Indelible Inspiration: Judy Kensley McKie
When I first subscribed to Fine Woodworking in 1983, I was a few years out of college and working in a small custom furniture shop in West Philadelphia, where I was putting my literature degree to good use as a sanding assistant at $3.50 an hour. The first issues that arrived in my mailbox were black and white, but half a year later-big excitement-the first article in color appeared in an issue otherwise all black and white. The coming of color to Fine Woodworking was a source of divisive controversy in that small shop, where spirited argument-Bob Marley vs. Thelonious Monk vs. The Rolling Stones, The Big Chill vs. The Seventh Seal vs. Eraserhead-was a lunchtime staple.
I didn’t really care at first whether the articles were in color or not; I mostly listened during the debates. But then issue 44 arrived, and my position came into focus. The cover story was on the Boston furnituremaker Judy Kensley McKie. The cover itself, a photo of two exotic carved mahogany birds that served as the base of a glass-top table, was black and white, but the sheaf of images in the article was in vibrant color. Which was perfect. McKie, who trained as a painter, had a sensational sense of color and pattern and her furniture combined those elements with a joyful gift for carved animal imagery.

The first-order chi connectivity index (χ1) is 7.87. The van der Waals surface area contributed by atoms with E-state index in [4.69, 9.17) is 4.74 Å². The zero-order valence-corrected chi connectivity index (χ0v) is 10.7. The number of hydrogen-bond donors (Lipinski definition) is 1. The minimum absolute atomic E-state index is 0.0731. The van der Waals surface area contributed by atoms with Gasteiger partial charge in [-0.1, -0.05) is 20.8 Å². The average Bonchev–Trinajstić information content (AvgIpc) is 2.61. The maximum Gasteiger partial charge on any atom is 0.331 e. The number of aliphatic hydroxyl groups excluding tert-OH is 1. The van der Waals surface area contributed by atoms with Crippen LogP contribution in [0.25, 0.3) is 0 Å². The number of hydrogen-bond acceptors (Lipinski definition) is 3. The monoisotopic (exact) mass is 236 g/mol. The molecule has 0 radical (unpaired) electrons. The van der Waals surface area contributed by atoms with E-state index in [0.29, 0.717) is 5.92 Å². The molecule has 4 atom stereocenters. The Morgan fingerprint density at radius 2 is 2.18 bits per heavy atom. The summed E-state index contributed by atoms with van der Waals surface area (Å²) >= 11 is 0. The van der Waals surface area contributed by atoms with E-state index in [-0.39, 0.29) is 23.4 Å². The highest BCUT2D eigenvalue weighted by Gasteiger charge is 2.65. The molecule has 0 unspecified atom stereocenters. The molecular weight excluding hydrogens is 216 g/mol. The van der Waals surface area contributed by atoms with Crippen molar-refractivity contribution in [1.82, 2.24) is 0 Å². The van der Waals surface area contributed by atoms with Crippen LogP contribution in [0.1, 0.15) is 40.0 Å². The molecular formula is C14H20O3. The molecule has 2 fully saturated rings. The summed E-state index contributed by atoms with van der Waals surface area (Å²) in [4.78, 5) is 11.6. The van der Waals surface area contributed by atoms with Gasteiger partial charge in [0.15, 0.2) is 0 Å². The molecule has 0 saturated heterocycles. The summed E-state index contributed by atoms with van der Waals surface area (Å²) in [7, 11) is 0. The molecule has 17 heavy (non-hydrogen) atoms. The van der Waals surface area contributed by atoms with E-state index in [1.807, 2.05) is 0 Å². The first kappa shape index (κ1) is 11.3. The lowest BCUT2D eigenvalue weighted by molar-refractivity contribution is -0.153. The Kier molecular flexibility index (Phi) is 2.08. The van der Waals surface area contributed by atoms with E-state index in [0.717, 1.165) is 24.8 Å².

I loved the furniture, which, while fully functional, was playful and beautiful and brimming with personality. And I loved McKie’s article, which glowed with humility and frankness. She made the process of becoming a wonderful furnituremaker seem natural. Since then, I’ve followed McKie’s career as she produced great furniture year after year and her reputation grew to international scope. McKie’s spirited carving, her use of color, and her comfort as a woman in a very largely male craft has inspired generations of makers. I’ve had the great pleasure of interviewing and writing about McKie several times and of seeing and photographing her work frequently over the years. But the most powerful experience, the one that really went to my core and let me see how vital furniture could be, was opening issue 44 and paging through that article. You can do the same thing by reading the article here.